American Schools of Oriental Research
||This article appears to be written like an advertisement. (June 2012)|
The American Schools of Oriental Research, (commonly abbreviated as ASOR) founded in 1900, supports and encourages the study of the peoples and cultures of the Near East, from the earliest times to the present. It is apolitical and has no religious affiliation.
ASOR convenes a scholarly conference once a year in North America, always beginning 8 days before Thanksgiving (on a Wednesday evening) and running through Saturday evening. The 2008 conference was held in Boston, MA and drew over 730 scholars and interested lay members from around the world. The 2009 conference was held Nov. 18-21, 2009 in New Orleans.
ASOR also publishes three scholarly publications. Two of the journals are academic flagships in their respective areas: the Bulletin of the American Schools of Oriental Research presents archaeological, historical, and epigraphic articles on topics from the ancient Near East, and the Journal of Cuneiform Studies presents articles in English, German, and French on Mesopotamian topics. The organization also publishes Near Eastern Archaeology Magazine, a quarterly that reports recent research for both popular and professional audiences.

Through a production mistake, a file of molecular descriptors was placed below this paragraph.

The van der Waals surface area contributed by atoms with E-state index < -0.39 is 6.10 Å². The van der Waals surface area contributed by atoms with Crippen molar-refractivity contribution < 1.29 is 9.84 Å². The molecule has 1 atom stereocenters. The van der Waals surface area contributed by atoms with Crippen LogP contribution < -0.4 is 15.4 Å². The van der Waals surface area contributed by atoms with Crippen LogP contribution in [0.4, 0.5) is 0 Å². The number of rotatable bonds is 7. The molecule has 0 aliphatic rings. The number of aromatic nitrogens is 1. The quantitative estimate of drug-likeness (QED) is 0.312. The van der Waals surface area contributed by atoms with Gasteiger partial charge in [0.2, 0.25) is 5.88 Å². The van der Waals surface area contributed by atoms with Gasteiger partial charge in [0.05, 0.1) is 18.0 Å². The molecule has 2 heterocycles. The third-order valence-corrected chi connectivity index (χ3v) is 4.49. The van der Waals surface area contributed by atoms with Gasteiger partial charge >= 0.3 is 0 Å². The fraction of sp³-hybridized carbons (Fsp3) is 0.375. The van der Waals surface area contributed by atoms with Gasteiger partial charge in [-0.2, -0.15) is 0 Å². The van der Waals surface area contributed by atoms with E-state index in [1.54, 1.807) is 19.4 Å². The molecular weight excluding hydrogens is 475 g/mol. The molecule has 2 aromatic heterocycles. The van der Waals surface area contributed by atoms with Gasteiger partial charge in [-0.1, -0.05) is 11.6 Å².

ASOR supports three independent overseas institutes:
- Albright Institute of Archaeological Research, Jerusalem, - former directors of which include Millar Burrows who was instrumental in the first publications of the Dead Sea scrolls.
- Cyprus American Archaeological Research Institute, Nicosia.
- American Center of Oriental Research, Amman.
- King, Philip J. American Archaeology in the Mideast: A History of the American Schools of Oriental Research (1983).
- Clark, D.G. and V.H. Matthews 100 Years of American Archaeology in the Middle East: Proceedings of the American Schools of Oriental Research Centennial Celebration (2003).
- American Schools of Oriental Research (ASOR)
- ASOR's affiliated overseas centers are members of CAORC
- ASOR also has a division in Canada, CASOR
- Near Eastern Archaeology Magazine
- Madaba Plains Project Collaboration Wiki